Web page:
Nearly halfway into 2018, it’s become even clearer that the calm that enveloped the stock market in 2017 was far from normal. US trade policy, inflation fears, and big-tech regulation are just a few of the issues that have rocked markets this year.
Goldman Sachs is now flagging another potential source of volatility on the horizon: the US midterm elections on November 6, when seats in the House of Representatives and Senate will be contested.
“Policy uncertainty and equity volatility usually register above average during midterm election years, rising in particular during the three months ahead of the election,” David Kostin, Goldman’s chief US equity strategist, said in a note on Thursday.
“US equities typically trade sideways during this period but rally around the election as uncertainty fades. Upcoming elections are one reason to expect that current elevated levels of uncertainty will persist in coming months.”
This year, Republicans will contest to hold on to their majority seats in both chambers of Congress. They’re looking to avoid what happened to Democrats in 2010, when Republicans took over the House.
Kostin noted prediction market data compiled by PredictIt.org, which suggests that Democrats will win the House, but Republicans will keep their Senate majority, creating a divided government.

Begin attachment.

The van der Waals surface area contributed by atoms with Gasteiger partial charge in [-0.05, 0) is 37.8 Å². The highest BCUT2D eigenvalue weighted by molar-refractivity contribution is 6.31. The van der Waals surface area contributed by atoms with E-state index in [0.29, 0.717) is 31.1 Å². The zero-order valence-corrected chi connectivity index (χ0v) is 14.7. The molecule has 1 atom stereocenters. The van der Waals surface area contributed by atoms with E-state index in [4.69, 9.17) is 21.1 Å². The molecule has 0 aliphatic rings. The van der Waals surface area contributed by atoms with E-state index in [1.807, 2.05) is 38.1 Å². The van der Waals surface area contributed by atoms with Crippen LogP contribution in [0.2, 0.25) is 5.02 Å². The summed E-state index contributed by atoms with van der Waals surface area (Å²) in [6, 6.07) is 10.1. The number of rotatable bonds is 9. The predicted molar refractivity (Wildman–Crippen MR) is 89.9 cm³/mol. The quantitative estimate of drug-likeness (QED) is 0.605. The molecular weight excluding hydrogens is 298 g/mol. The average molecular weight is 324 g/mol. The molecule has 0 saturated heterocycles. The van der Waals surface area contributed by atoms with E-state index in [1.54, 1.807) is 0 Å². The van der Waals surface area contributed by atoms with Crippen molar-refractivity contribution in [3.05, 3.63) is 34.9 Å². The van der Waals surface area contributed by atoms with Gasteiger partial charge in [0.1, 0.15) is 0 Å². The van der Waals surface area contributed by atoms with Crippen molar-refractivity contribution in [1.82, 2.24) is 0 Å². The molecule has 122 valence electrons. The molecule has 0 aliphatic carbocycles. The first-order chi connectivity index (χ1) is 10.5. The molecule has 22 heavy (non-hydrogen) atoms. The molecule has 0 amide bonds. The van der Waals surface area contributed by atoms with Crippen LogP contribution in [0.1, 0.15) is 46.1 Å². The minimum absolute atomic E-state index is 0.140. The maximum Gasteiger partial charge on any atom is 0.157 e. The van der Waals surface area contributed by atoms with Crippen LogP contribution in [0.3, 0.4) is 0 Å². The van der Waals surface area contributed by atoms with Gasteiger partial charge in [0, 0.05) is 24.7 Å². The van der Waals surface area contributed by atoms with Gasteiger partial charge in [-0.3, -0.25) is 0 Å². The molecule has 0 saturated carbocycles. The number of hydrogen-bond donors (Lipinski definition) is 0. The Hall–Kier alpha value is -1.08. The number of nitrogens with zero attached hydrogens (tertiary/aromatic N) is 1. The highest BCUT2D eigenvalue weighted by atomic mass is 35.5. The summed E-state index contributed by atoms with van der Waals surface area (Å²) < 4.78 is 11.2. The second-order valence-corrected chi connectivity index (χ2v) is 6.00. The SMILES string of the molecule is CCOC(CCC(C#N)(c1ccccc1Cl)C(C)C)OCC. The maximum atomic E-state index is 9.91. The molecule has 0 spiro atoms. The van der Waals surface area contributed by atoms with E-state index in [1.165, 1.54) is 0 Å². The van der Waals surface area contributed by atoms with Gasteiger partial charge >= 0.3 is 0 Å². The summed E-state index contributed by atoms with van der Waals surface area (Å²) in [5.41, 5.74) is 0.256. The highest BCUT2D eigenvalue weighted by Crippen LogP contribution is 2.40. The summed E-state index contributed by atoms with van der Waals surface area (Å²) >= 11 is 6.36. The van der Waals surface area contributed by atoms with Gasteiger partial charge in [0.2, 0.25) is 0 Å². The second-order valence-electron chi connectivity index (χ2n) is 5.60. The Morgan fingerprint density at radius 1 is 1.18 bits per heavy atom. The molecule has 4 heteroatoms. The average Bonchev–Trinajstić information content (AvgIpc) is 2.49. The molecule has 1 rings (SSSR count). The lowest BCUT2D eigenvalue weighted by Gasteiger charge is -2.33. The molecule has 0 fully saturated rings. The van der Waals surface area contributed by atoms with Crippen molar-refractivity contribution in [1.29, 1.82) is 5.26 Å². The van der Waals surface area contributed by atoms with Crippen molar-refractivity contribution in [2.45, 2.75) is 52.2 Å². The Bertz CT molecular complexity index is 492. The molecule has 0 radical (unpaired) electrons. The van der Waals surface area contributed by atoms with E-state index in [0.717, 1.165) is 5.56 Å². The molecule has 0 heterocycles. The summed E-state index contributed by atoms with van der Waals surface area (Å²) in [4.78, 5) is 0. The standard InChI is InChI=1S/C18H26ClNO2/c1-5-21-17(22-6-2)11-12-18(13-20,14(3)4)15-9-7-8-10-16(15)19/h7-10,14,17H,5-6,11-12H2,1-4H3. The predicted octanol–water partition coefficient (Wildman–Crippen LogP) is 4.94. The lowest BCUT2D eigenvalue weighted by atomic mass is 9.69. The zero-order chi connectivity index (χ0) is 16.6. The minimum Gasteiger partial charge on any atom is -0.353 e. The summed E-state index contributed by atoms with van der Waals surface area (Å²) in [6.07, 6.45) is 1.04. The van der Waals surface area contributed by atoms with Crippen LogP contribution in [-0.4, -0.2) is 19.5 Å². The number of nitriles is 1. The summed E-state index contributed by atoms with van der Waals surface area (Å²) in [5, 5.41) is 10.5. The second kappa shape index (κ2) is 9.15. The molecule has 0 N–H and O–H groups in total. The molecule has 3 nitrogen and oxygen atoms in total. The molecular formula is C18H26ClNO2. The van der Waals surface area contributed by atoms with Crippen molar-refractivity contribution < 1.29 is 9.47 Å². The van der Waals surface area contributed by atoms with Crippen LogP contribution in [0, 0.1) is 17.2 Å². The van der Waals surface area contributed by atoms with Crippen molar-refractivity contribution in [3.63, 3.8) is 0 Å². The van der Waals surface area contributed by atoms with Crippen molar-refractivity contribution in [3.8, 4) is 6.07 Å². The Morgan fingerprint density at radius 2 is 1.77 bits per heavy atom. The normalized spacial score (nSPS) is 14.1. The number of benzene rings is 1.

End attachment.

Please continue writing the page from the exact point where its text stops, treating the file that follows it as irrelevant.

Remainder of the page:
“The current political environment suggests that uncertainty and volatility may remain elevated post-election given the likelihood that a divided government leads to an increase in congressional investigations,” Kostin said.
While Kostin forecasts more volatile markets leading up to the election, there’s much less clarity on where stocks could go after it. S&P 500 returns have varied widely following Democratic victories relative to Republican wins in the House. Also, a minority party has flipped the House in only three out of the last 11 midterm elections, so there’s not much historical precedent for what prediction markets are betting on.
And so, Kostin cautioned that investors shouldn’t rely on the small sample of sector returns around midterm election years.
“Historical correlations with policy uncertainty may be a more useful guide,” he said, adding that defensive sectors tend to outperform when policy uncertainty rises, while tech and financials perform the worst.
Three specific issues will be in focus before and after election day, Kostin said: healthcare costs and drug pricing, government spending, and deregulation.
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